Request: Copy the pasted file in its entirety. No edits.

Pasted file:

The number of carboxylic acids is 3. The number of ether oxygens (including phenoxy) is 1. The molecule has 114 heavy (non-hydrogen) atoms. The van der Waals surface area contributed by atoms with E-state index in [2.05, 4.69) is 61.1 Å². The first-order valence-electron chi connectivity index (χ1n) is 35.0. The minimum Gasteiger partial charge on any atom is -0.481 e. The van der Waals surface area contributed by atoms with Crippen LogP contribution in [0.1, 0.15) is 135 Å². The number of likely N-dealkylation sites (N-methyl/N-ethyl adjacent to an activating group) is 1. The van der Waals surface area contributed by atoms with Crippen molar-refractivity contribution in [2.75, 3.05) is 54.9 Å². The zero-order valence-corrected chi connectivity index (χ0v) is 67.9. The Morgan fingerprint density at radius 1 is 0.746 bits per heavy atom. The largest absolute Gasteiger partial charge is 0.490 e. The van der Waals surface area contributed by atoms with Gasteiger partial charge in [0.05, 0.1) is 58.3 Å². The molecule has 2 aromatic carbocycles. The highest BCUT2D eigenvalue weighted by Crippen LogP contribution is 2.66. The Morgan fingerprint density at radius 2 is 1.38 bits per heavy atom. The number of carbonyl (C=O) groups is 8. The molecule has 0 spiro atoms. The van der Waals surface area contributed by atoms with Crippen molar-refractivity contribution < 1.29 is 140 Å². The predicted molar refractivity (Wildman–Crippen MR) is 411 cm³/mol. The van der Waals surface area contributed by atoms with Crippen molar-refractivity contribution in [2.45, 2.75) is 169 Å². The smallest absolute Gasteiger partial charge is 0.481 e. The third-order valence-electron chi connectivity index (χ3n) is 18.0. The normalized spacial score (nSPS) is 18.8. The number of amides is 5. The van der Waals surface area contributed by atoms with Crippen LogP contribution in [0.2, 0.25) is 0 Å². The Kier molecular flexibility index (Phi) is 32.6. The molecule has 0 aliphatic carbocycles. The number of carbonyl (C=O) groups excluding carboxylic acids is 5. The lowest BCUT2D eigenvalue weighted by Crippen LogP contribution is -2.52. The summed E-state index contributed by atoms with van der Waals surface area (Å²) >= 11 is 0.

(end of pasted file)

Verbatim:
The number of carboxylic acids is 3. The number of ether oxygens (including phenoxy) is 1. The molecule has 114 heavy (non-hydrogen) atoms. The van der Waals surface area contributed by atoms with E-state index in [2.05, 4.69) is 61.1 Å². The first-order valence-electron chi connectivity index (χ1n) is 35.0. The minimum Gasteiger partial charge on any atom is -0.481 e. The van der Waals surface area contributed by atoms with Crippen LogP contribution in [0.1, 0.15) is 135 Å². The number of likely N-dealkylation sites (N-methyl/N-ethyl adjacent to an activating group) is 1. The van der Waals surface area contributed by atoms with Crippen molar-refractivity contribution in [2.75, 3.05) is 54.9 Å². The zero-order valence-corrected chi connectivity index (χ0v) is 67.9. The Morgan fingerprint density at radius 1 is 0.746 bits per heavy atom. The largest absolute Gasteiger partial charge is 0.490 e. The van der Waals surface area contributed by atoms with Gasteiger partial charge in [0.05, 0.1) is 58.3 Å². The molecule has 2 aromatic carbocycles. The highest BCUT2D eigenvalue weighted by Crippen LogP contribution is 2.66. The Morgan fingerprint density at radius 2 is 1.38 bits per heavy atom. The number of carbonyl (C=O) groups is 8. The molecule has 0 spiro atoms. The van der Waals surface area contributed by atoms with Crippen molar-refractivity contribution < 1.29 is 140 Å². The predicted molar refractivity (Wildman–Crippen MR) is 411 cm³/mol. The van der Waals surface area contributed by atoms with Crippen molar-refractivity contribution in [2.45, 2.75) is 169 Å². The smallest absolute Gasteiger partial charge is 0.481 e. The third-order valence-electron chi connectivity index (χ3n) is 18.0. The normalized spacial score (nSPS) is 18.8. The number of amides is 5. The van der Waals surface area contributed by atoms with Crippen LogP contribution in [0.2, 0.25) is 0 Å². The Kier molecular flexibility index (Phi) is 32.6. The molecule has 0 aliphatic carbocycles. The number of carbonyl (C=O) groups excluding carboxylic acids is 5. The lowest BCUT2D eigenvalue weighted by Crippen LogP contribution is -2.52. The summed E-state index contributed by atoms with van der Waals surface area (Å²) >= 11 is 0.